Most video-on-demand services, whether transaction-based like iTunes or subscription-based like Netflix, are based on the concept of streaming. This is where the content is delivered in real-time from a remote server to your smart TV or set-top box via the Internet.
But streaming has a key disadvantage. It is totally dependent on the quality of the Internet connection and your equipment and can cause a poor viewing experience if there is reduced bandwidth due to situations like a poor DSL connection or a highly-busy network; and is a situation I have seen for myself with Apple TV and the iTunes video-on-demand service.
Similarly, streaming can be at a disadvantage when you are using mobile devices and are viewing the content in a mobile context like entertaining your kids with some videos on a long road trip or whiling away the train commute with episodes from your favourite TV shows. Here, the Internet connection may not always be reliable because you may be moving out of your mobile-broadband service’s reliable reception area frequently during the trip, something that would happen as you enter a tunnel or drive further out in the country.
A download-based video-content service would work in the similar way to iTunes or Amazon music services where you can buy and download songs or albums. This is where, as part of the transaction, you download the movie or TV show to local storage and play the content from the local storage.
The local storage could be a USB hard disk which you download the content to using a regular computer, then connect to a TV or video peripheral for playback. On the other hand, it could be a network-attached storage device which streams the content out to a smart TV or video peripheral over the home network. As well, it could be storage integrated with a viewing device like a tablet, laptop or smartphone which you use to view the content when you are “on the road”.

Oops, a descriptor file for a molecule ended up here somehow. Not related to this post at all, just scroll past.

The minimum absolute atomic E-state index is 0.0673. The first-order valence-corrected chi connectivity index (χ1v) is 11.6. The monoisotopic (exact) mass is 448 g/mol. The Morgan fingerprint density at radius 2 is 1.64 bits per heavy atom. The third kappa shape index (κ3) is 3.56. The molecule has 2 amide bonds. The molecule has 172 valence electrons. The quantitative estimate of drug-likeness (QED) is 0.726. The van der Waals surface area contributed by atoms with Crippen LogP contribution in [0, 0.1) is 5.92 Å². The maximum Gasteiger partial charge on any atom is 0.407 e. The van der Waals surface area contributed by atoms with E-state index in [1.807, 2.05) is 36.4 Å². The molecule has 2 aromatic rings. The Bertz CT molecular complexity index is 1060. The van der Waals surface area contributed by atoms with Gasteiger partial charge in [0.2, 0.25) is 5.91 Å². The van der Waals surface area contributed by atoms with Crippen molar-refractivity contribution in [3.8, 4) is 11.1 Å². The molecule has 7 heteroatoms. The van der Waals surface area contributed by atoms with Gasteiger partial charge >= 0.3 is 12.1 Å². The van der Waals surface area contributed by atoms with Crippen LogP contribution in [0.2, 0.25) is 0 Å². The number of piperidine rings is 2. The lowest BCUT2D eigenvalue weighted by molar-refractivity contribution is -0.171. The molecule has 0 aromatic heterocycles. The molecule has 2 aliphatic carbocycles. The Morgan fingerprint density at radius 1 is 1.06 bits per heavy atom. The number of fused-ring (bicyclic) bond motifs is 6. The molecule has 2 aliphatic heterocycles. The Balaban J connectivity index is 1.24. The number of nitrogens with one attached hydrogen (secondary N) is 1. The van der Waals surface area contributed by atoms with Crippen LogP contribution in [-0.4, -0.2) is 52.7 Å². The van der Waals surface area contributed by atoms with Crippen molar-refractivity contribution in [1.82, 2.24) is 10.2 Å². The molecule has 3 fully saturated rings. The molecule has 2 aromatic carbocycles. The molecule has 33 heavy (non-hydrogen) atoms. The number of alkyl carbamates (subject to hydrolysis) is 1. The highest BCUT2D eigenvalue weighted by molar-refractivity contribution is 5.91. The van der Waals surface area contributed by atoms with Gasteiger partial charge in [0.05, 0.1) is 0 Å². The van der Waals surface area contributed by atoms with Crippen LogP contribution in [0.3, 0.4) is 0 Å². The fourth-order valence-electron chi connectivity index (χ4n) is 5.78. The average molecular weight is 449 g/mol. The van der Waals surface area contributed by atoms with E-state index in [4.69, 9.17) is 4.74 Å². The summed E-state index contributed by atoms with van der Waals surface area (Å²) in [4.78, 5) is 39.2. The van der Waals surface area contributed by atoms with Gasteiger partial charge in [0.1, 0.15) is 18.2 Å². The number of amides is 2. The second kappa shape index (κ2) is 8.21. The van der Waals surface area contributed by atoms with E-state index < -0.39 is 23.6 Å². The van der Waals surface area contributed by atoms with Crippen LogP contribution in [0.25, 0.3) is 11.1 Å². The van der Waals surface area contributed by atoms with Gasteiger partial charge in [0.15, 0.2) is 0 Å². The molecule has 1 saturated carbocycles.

There is a big genuine fear shown by Hollywood with download-based services where the high-value video content could be replicated in an out-of-control way. This is being examined by the Secure Content Storage Association who are looking towards secure authenticated storage for these files. They are pitching it at digital download, “physical+digital” delivery, retail kiosks amongst other digital-delivery business models along with access to newer remasters of the same content for those of us who already have an existing copy.
Any content-protection system like SCSA would have to support a range of business models, primarily transaction-driven models, such as the two outlined below:
Typically, the main business model that would be associated with a download-based service would be a “download-to-own” model where you download the title and watch it for ever, similar to buying the content on a VHS videocassette or a DVD or Blu-Ray disc. This would be more or less associated with the “collectable” model where you buy favourite movies or TV serials that you want to come back to.
This can be provided by a “digital-only” service where you just download the content from an online store or as part of the supply of the content on a physical medium like a DVD. It can also extend to the supply of USB memory keys or USB-connected hard drives that are full of a collection of video titles, a practice that has been done with Bob Dylan’s album collection which was dumped to a USB memory key shaped like his quintessential harmonica and sold as a collectable. An example of this could be a collectable USB hard drive loaded with remastered copies of all of the episodes of a classic British or American TV sitcom and this hard drive is styled to reflect the tone of that sitcom.
As well, this could support the gifting of content where you can effectively give your relative or friend a licensed copy of the content whether you own it or not. This would have to work in a similar manner to how you can use iTunes or Google Play to give someone a copy of a game or other app and the recipient gets alerted to this content that is available for them.
A question that may crop up with some of us who lived with the video-rental concept is whether the SCSA technology will support the ability to “rent” the titles for a short period like 24 hours, a weekend or even a month. This business model was appreciated as a way to get an evening’s, weekend’s or week’s worth of entertainment in a cost-effective manner and assess whether that movie could be worth collecting.
Here this model would allow you to download the title and view the title within a certain time period, including a requirement to commence viewing within another time period like a month.
A variant of this concept could be a view-based model where the time you rent the movie commences from when you start viewing the actual content or you are charged per complete viewing. It would earn its keep if you are “piling up” on content by having it download overnight then commence watching it over a time period like a vacation break. It would also play well with households whose content-viewing sessions are likely to be interrupted frequently or for a long time. The concept can even allow for “rent now, purchase later” models where you may rent a movie to see how you like it but then choose to buy it if you consider it of enduring value.